Tomorrow at 2:00 am GMT we’ll get hold of China’s quarterly GDP report. Remember that China is the largest trading partner of Australia and New Zealand, which highly depend on their exports for economic growth. This suggests that significant changes in China’s growth could impact the growth of these commodity-related economies too.
Just last week, AUD/USD shot up by as much as 50 pips at the release of the positive Chinese trade balance data which printed at 31.6 billion USD versus the 20.1 billion USD forecast. Even its CPI report caused a ruckus among the Aussie bulls and bears! China’s higher-than-expected inflation rate at 2.5%, which topped the 2.3% consensus, hinted that the PBoC might not add more economic stimulus in the near future.
Apparently, analysts are convinced that the government’s infrastructure projects as well as the lack of tightening in the monetary policy department have done their trick in boosting economic activity. They also believe that the latest upside surprises in China’s manufacturing PMI and trade numbers are indications that we’ll see a positive GDP reading this week.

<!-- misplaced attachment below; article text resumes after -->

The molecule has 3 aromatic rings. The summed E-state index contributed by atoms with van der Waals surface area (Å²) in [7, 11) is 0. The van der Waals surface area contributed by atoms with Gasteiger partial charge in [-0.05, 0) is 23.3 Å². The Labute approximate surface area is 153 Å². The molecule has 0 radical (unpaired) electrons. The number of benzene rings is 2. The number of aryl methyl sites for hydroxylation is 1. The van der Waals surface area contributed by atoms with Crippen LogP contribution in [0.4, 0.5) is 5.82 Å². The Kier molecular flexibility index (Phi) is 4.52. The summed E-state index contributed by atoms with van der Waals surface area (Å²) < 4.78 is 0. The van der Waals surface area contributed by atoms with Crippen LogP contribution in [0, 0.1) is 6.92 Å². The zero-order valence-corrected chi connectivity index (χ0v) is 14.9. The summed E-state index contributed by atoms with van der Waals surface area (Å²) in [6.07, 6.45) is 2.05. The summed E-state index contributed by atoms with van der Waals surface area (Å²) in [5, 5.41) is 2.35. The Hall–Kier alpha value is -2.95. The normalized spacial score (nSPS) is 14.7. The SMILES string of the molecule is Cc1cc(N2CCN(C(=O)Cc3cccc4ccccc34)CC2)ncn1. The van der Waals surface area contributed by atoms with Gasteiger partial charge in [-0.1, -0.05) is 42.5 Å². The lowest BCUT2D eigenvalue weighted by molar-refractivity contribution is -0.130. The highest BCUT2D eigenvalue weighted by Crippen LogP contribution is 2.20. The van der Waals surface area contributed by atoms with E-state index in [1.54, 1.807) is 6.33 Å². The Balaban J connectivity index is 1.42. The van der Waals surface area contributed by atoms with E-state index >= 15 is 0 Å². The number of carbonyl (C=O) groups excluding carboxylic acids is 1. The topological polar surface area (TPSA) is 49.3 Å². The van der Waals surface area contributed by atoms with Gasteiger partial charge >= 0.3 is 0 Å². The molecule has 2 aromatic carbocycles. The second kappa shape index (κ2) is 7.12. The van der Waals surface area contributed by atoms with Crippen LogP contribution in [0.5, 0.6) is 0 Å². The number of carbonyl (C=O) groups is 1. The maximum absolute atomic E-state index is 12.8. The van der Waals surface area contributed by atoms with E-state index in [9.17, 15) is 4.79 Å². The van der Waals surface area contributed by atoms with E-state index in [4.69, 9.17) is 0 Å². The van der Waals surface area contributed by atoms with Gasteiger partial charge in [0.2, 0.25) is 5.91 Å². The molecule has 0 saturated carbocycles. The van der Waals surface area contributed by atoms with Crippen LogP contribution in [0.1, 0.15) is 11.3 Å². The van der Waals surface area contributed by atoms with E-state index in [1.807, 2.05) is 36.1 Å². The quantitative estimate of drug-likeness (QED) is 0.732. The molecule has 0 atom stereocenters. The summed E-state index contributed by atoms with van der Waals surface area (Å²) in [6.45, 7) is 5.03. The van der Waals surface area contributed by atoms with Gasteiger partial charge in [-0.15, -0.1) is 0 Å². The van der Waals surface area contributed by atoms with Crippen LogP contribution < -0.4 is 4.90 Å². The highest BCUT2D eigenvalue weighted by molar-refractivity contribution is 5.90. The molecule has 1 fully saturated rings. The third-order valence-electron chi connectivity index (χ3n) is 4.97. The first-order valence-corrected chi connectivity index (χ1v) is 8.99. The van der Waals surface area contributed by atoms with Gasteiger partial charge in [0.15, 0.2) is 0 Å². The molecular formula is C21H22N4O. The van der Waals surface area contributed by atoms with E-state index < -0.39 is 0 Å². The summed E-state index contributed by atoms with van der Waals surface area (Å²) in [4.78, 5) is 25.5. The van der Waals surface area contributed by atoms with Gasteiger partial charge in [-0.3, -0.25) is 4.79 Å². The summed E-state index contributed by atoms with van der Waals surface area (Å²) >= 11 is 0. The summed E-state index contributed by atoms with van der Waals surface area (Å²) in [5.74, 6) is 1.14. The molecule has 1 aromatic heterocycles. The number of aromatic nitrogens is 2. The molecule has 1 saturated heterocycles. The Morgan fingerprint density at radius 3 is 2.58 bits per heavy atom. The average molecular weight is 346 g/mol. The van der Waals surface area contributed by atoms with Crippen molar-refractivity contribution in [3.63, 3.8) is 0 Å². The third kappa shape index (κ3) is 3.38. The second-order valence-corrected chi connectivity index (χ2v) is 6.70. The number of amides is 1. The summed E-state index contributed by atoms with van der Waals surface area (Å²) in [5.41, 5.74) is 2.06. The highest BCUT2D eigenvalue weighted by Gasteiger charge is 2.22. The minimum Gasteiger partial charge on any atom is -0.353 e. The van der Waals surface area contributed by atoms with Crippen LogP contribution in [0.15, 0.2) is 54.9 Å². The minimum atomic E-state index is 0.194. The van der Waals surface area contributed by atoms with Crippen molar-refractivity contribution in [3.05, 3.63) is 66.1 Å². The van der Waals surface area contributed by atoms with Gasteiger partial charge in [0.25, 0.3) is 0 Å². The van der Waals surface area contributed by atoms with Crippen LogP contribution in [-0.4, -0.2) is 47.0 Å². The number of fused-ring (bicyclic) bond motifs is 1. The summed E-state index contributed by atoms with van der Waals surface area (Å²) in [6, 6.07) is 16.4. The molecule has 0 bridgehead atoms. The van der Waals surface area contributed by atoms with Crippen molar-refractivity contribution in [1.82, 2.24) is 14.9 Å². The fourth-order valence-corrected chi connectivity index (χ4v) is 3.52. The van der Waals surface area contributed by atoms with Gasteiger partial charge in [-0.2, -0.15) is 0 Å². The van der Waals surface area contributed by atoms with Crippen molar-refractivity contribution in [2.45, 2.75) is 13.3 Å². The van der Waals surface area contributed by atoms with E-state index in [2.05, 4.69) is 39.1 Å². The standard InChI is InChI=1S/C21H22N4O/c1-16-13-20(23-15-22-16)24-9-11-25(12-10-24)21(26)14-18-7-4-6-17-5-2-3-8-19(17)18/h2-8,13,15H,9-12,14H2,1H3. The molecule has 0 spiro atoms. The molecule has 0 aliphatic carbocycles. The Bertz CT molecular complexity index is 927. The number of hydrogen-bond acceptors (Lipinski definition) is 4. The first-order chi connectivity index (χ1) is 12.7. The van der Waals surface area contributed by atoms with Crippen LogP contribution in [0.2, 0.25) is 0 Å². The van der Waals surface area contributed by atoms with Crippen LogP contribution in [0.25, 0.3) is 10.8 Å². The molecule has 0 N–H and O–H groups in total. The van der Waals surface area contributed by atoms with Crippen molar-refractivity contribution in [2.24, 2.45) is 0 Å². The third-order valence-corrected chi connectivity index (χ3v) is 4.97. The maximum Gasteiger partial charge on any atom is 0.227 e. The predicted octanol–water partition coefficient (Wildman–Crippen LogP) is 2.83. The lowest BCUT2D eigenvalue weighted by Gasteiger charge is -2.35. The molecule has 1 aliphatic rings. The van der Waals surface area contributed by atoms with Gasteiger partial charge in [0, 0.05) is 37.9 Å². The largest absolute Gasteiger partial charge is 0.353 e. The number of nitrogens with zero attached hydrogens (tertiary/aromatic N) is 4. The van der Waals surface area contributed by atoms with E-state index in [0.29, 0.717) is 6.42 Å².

The Aussie gave up ground in the latter part of yesterday’s trading when Australia’s employment report came in worse than expected. AUD/USD fell to 1.0500 shortly after the negative figure was released. That’s already enough bad news as it is and a negative Chinese GDP report would only make it harder for the Aussie to escape the bears! Don’t be surprised to see the pair trade around 1.0400 if it comes in well below expectations.
On the other hand, this not-so-old man believes that the GDP report would have a bullish impact on the Aussie should it come as or better than expected. I mentioned above that China seems to have been on an economic slump, with its GDP hitting its 3-year low. And so, a growth rate of 7.8% should make a handful of investors happy as it would imply that the country’s economic expansion would also benefit Australia.
But of course, this is just my two cents. What do you think?